From “M.G.” (4/10): “I recently read your review about the GoPro HD and Drift X170.
At one point you noted that you preferred using AA replaceable batteries over the GoPro’s lithium-ion because they can be easily swapped out.
I have to disagree.
I own both the original GoPro (none-widescreen) and the current HD model.
My biggest annoyance with the original was being forced to use AAA batteries that rarely lasted longer than an hour, and quickly drained on their own (meaning your back-ups may be dead).
In contrast, the GoPro HD has a battery life indicator on the screen, and the lithium battery lasts more than long enough. Furthermore, GoPro sells extra lithium batteries that can be swapped in if the original while on the road.
And they’re planning on including a software upgrade via their website to let you charge the camera while it records, theoretically making battery life infinite.
I also noticed a dramatic increase in the audio quality from the original GoPro to the HD.
The non-waterproof backing to the case makes a big difference. This may be an issue in more tropical climates where rain comes without warning, but in arid areas it works great.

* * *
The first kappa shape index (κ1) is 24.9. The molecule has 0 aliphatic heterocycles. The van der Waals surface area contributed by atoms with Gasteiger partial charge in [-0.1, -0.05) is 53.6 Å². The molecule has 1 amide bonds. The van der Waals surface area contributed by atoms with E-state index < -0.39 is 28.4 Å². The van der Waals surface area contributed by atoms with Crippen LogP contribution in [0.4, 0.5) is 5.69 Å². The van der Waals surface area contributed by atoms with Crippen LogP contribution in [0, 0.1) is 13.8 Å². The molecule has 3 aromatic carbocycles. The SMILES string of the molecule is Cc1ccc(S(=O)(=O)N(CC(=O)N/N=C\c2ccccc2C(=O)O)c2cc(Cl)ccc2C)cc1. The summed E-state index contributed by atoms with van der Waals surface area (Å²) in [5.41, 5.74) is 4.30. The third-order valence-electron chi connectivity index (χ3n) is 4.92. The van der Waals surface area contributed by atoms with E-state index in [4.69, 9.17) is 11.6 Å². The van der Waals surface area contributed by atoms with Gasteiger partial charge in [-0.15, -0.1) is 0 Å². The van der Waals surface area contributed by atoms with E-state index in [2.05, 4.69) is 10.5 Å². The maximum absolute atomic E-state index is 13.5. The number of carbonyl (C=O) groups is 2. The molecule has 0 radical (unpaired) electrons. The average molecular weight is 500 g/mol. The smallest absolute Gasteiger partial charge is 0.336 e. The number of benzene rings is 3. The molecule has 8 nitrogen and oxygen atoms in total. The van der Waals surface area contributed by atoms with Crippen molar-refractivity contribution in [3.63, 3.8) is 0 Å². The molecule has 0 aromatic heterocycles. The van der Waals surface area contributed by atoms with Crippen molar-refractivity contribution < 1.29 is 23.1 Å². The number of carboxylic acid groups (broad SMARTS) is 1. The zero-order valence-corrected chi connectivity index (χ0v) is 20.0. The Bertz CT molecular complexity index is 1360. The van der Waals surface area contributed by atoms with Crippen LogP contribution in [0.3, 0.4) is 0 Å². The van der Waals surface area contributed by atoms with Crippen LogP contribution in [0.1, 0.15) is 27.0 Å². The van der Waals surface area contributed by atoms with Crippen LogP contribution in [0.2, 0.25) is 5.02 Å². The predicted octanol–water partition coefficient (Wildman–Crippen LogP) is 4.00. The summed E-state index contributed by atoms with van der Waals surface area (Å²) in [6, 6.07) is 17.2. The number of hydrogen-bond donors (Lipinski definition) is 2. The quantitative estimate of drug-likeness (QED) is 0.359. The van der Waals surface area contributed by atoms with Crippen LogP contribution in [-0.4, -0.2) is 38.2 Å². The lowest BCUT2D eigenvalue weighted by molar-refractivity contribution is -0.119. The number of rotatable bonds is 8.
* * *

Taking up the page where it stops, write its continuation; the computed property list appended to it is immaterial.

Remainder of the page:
Editor’s Reply: A few points of clarification: The article was revised since the original to note that the battery in the GoPro HD is replaceable.
A new battery sells for $19.99 on the GoPro website but may be a bargain, depending on how many times it can be recharged vs. rechargeable AA batteries.
The Drift uses AA batteries, not AAA.
The AA batteries in the Drift last a claimed 4.5 hours, compared to a claimed 2.5 hours for the lithium battery in the GoPro HD.
So a pair of AA batteries last nearly twice as long as the lithium battery in the GoPro, but it’s probably not a fair comparison because the video types are different.
There is also the convenience factor because AA batteries are readily available when traveling. Both the Drift and the GoPro have a battery life indicator.
As was mentioned in the article, both cameras can be powered via a USB port and the GoPro batteries are recharged when doing this.
However, connecting a USB cable means removing the camera from its waterproof housing.